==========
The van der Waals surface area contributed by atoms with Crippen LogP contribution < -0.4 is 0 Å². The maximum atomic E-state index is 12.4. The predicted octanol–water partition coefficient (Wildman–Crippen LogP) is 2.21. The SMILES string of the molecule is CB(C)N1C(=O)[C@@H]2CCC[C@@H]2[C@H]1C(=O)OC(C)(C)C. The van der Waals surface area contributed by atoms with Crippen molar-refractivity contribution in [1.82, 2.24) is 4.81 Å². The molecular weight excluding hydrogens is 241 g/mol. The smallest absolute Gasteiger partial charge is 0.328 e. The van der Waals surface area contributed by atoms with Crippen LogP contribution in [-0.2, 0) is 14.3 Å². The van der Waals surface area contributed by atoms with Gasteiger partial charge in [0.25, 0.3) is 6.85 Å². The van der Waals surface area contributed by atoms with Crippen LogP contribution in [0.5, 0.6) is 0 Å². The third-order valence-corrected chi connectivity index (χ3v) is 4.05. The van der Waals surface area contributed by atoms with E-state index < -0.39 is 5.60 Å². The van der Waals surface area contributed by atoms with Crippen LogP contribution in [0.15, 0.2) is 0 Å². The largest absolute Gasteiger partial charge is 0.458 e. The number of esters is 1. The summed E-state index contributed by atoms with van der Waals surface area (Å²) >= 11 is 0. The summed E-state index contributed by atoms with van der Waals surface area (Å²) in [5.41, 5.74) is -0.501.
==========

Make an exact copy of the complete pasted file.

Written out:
The van der Waals surface area contributed by atoms with Crippen LogP contribution < -0.4 is 0 Å². The maximum atomic E-state index is 12.4. The predicted octanol–water partition coefficient (Wildman–Crippen LogP) is 2.21. The SMILES string of the molecule is CB(C)N1C(=O)[C@@H]2CCC[C@@H]2[C@H]1C(=O)OC(C)(C)C. The van der Waals surface area contributed by atoms with Crippen molar-refractivity contribution in [1.82, 2.24) is 4.81 Å². The molecular weight excluding hydrogens is 241 g/mol. The smallest absolute Gasteiger partial charge is 0.328 e. The van der Waals surface area contributed by atoms with Crippen LogP contribution in [-0.2, 0) is 14.3 Å². The van der Waals surface area contributed by atoms with Gasteiger partial charge in [0.25, 0.3) is 6.85 Å². The van der Waals surface area contributed by atoms with Crippen LogP contribution in [0.5, 0.6) is 0 Å². The third-order valence-corrected chi connectivity index (χ3v) is 4.05. The van der Waals surface area contributed by atoms with E-state index < -0.39 is 5.60 Å². The van der Waals surface area contributed by atoms with Crippen LogP contribution in [0.15, 0.2) is 0 Å². The largest absolute Gasteiger partial charge is 0.458 e. The number of esters is 1. The summed E-state index contributed by atoms with van der Waals surface area (Å²) >= 11 is 0. The summed E-state index contributed by atoms with van der Waals surface area (Å²) in [5.41, 5.74) is -0.501.